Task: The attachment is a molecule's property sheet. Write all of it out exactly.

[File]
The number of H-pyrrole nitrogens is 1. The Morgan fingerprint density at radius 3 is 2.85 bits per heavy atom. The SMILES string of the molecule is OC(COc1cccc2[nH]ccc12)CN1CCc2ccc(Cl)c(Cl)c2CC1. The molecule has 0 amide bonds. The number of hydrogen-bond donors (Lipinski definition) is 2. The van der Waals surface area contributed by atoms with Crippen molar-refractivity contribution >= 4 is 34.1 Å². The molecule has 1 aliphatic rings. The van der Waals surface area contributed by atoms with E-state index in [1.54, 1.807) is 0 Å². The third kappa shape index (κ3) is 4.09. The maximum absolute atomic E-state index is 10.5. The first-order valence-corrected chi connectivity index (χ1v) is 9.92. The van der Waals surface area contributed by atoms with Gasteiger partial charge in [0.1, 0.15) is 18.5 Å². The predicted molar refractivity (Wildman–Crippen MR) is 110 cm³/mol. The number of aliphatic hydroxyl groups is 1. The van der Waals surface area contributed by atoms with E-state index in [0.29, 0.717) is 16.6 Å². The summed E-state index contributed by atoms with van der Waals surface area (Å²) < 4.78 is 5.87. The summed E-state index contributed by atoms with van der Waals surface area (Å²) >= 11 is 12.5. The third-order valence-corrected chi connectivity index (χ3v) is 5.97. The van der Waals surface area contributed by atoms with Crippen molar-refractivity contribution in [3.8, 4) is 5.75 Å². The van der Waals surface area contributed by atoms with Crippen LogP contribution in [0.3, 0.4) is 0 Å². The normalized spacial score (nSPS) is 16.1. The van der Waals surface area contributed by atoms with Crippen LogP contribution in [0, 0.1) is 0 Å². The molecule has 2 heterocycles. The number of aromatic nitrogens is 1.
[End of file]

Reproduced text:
The number of H-pyrrole nitrogens is 1. The Morgan fingerprint density at radius 3 is 2.85 bits per heavy atom. The SMILES string of the molecule is OC(COc1cccc2[nH]ccc12)CN1CCc2ccc(Cl)c(Cl)c2CC1. The molecule has 0 amide bonds. The number of hydrogen-bond donors (Lipinski definition) is 2. The van der Waals surface area contributed by atoms with Crippen molar-refractivity contribution >= 4 is 34.1 Å². The molecule has 1 aliphatic rings. The van der Waals surface area contributed by atoms with E-state index in [1.54, 1.807) is 0 Å². The third kappa shape index (κ3) is 4.09. The maximum absolute atomic E-state index is 10.5. The first-order valence-corrected chi connectivity index (χ1v) is 9.92. The van der Waals surface area contributed by atoms with Gasteiger partial charge in [0.1, 0.15) is 18.5 Å². The predicted molar refractivity (Wildman–Crippen MR) is 110 cm³/mol. The number of aliphatic hydroxyl groups is 1. The van der Waals surface area contributed by atoms with E-state index in [0.29, 0.717) is 16.6 Å². The summed E-state index contributed by atoms with van der Waals surface area (Å²) < 4.78 is 5.87. The summed E-state index contributed by atoms with van der Waals surface area (Å²) >= 11 is 12.5. The third-order valence-corrected chi connectivity index (χ3v) is 5.97. The van der Waals surface area contributed by atoms with Crippen molar-refractivity contribution in [3.8, 4) is 5.75 Å². The van der Waals surface area contributed by atoms with Crippen LogP contribution in [0.3, 0.4) is 0 Å². The normalized spacial score (nSPS) is 16.1. The van der Waals surface area contributed by atoms with Crippen LogP contribution in [0, 0.1) is 0 Å². The molecule has 2 heterocycles. The number of aromatic nitrogens is 1.